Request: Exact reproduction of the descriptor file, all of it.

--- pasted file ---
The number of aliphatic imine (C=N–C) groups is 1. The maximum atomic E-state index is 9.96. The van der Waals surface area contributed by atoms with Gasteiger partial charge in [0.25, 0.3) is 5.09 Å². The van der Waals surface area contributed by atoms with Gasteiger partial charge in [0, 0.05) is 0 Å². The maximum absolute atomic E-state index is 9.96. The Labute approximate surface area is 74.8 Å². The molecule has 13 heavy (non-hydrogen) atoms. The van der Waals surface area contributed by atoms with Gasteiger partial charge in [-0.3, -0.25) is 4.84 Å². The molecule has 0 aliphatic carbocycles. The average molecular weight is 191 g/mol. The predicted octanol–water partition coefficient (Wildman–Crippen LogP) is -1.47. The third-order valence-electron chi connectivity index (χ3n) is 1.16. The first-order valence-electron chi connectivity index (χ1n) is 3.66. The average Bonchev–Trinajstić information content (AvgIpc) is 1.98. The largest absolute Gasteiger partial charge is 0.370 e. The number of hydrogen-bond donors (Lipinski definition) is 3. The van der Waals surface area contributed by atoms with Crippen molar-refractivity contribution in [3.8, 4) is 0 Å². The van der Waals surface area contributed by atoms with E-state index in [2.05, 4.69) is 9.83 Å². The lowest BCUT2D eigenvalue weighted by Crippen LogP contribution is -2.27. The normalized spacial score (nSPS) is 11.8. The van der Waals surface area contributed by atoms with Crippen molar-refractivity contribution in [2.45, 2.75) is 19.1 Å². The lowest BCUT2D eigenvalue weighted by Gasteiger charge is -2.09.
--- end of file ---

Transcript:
The number of aliphatic imine (C=N–C) groups is 1. The maximum atomic E-state index is 9.96. The van der Waals surface area contributed by atoms with Gasteiger partial charge in [0.25, 0.3) is 5.09 Å². The van der Waals surface area contributed by atoms with Gasteiger partial charge in [0, 0.05) is 0 Å². The maximum absolute atomic E-state index is 9.96. The Labute approximate surface area is 74.8 Å². The molecule has 13 heavy (non-hydrogen) atoms. The van der Waals surface area contributed by atoms with Gasteiger partial charge in [-0.3, -0.25) is 4.84 Å². The molecule has 0 aliphatic carbocycles. The average molecular weight is 191 g/mol. The predicted octanol–water partition coefficient (Wildman–Crippen LogP) is -1.47. The third-order valence-electron chi connectivity index (χ3n) is 1.16. The first-order valence-electron chi connectivity index (χ1n) is 3.66. The average Bonchev–Trinajstić information content (AvgIpc) is 1.98. The largest absolute Gasteiger partial charge is 0.370 e. The number of hydrogen-bond donors (Lipinski definition) is 3. The van der Waals surface area contributed by atoms with Crippen molar-refractivity contribution in [3.8, 4) is 0 Å². The van der Waals surface area contributed by atoms with E-state index in [2.05, 4.69) is 9.83 Å². The lowest BCUT2D eigenvalue weighted by Crippen LogP contribution is -2.27. The normalized spacial score (nSPS) is 11.8. The van der Waals surface area contributed by atoms with Crippen molar-refractivity contribution in [2.45, 2.75) is 19.1 Å². The lowest BCUT2D eigenvalue weighted by Gasteiger charge is -2.09.